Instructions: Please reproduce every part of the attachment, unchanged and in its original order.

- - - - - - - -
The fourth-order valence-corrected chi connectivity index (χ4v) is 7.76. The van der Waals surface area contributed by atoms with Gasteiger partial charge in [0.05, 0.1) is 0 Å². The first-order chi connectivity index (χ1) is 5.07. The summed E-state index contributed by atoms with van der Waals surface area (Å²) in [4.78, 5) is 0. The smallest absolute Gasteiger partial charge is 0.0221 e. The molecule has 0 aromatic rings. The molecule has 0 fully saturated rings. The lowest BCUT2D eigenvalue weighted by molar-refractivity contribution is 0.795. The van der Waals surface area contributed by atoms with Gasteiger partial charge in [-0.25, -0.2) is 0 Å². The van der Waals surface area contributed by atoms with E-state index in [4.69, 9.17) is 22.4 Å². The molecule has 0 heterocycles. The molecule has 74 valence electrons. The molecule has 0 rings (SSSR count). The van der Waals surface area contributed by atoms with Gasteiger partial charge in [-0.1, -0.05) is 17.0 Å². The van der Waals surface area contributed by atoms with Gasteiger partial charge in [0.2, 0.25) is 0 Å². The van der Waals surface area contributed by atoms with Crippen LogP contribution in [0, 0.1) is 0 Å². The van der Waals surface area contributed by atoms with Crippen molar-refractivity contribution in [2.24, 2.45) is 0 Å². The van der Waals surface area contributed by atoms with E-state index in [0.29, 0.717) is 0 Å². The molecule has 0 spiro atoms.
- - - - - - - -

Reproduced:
The fourth-order valence-corrected chi connectivity index (χ4v) is 7.76. The van der Waals surface area contributed by atoms with Gasteiger partial charge in [0.05, 0.1) is 0 Å². The first-order chi connectivity index (χ1) is 5.07. The summed E-state index contributed by atoms with van der Waals surface area (Å²) in [4.78, 5) is 0. The smallest absolute Gasteiger partial charge is 0.0221 e. The molecule has 0 aromatic rings. The molecule has 0 fully saturated rings. The lowest BCUT2D eigenvalue weighted by molar-refractivity contribution is 0.795. The van der Waals surface area contributed by atoms with Gasteiger partial charge in [-0.25, -0.2) is 0 Å². The van der Waals surface area contributed by atoms with E-state index in [4.69, 9.17) is 22.4 Å². The molecule has 0 heterocycles. The molecule has 74 valence electrons. The molecule has 0 rings (SSSR count). The van der Waals surface area contributed by atoms with Gasteiger partial charge in [-0.1, -0.05) is 17.0 Å². The van der Waals surface area contributed by atoms with Gasteiger partial charge in [0.2, 0.25) is 0 Å². The van der Waals surface area contributed by atoms with Crippen LogP contribution in [0, 0.1) is 0 Å². The van der Waals surface area contributed by atoms with Crippen molar-refractivity contribution in [2.24, 2.45) is 0 Å². The van der Waals surface area contributed by atoms with E-state index in [0.29, 0.717) is 0 Å². The molecule has 0 spiro atoms.